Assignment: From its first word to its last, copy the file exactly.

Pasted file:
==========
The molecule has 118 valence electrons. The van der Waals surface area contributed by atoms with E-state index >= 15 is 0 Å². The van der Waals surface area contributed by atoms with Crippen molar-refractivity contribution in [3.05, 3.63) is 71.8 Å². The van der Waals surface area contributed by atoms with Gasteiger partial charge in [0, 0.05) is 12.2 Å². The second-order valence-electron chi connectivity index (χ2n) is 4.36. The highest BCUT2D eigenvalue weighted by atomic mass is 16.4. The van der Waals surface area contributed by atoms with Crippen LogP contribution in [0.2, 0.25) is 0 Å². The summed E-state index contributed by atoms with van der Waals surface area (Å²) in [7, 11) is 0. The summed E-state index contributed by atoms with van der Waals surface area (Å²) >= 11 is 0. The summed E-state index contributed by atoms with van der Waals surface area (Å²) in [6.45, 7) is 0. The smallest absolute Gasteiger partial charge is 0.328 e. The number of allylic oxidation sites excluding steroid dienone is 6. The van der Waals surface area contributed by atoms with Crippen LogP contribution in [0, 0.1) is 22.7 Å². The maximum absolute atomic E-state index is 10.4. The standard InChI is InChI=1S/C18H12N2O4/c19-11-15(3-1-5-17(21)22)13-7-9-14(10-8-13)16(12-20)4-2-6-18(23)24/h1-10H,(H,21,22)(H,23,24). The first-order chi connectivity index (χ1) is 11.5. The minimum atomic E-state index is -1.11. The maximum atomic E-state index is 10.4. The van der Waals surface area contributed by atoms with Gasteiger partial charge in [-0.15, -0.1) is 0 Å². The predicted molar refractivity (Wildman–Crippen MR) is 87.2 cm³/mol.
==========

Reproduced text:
The molecule has 118 valence electrons. The van der Waals surface area contributed by atoms with E-state index >= 15 is 0 Å². The van der Waals surface area contributed by atoms with Crippen molar-refractivity contribution in [3.05, 3.63) is 71.8 Å². The van der Waals surface area contributed by atoms with Gasteiger partial charge in [0, 0.05) is 12.2 Å². The second-order valence-electron chi connectivity index (χ2n) is 4.36. The highest BCUT2D eigenvalue weighted by atomic mass is 16.4. The van der Waals surface area contributed by atoms with Crippen LogP contribution in [0.2, 0.25) is 0 Å². The summed E-state index contributed by atoms with van der Waals surface area (Å²) in [7, 11) is 0. The summed E-state index contributed by atoms with van der Waals surface area (Å²) >= 11 is 0. The summed E-state index contributed by atoms with van der Waals surface area (Å²) in [6.45, 7) is 0. The smallest absolute Gasteiger partial charge is 0.328 e. The number of allylic oxidation sites excluding steroid dienone is 6. The van der Waals surface area contributed by atoms with Crippen LogP contribution in [0, 0.1) is 22.7 Å². The maximum absolute atomic E-state index is 10.4. The standard InChI is InChI=1S/C18H12N2O4/c19-11-15(3-1-5-17(21)22)13-7-9-14(10-8-13)16(12-20)4-2-6-18(23)24/h1-10H,(H,21,22)(H,23,24). The first-order chi connectivity index (χ1) is 11.5. The minimum atomic E-state index is -1.11. The maximum atomic E-state index is 10.4. The van der Waals surface area contributed by atoms with Gasteiger partial charge in [-0.15, -0.1) is 0 Å². The predicted molar refractivity (Wildman–Crippen MR) is 87.2 cm³/mol.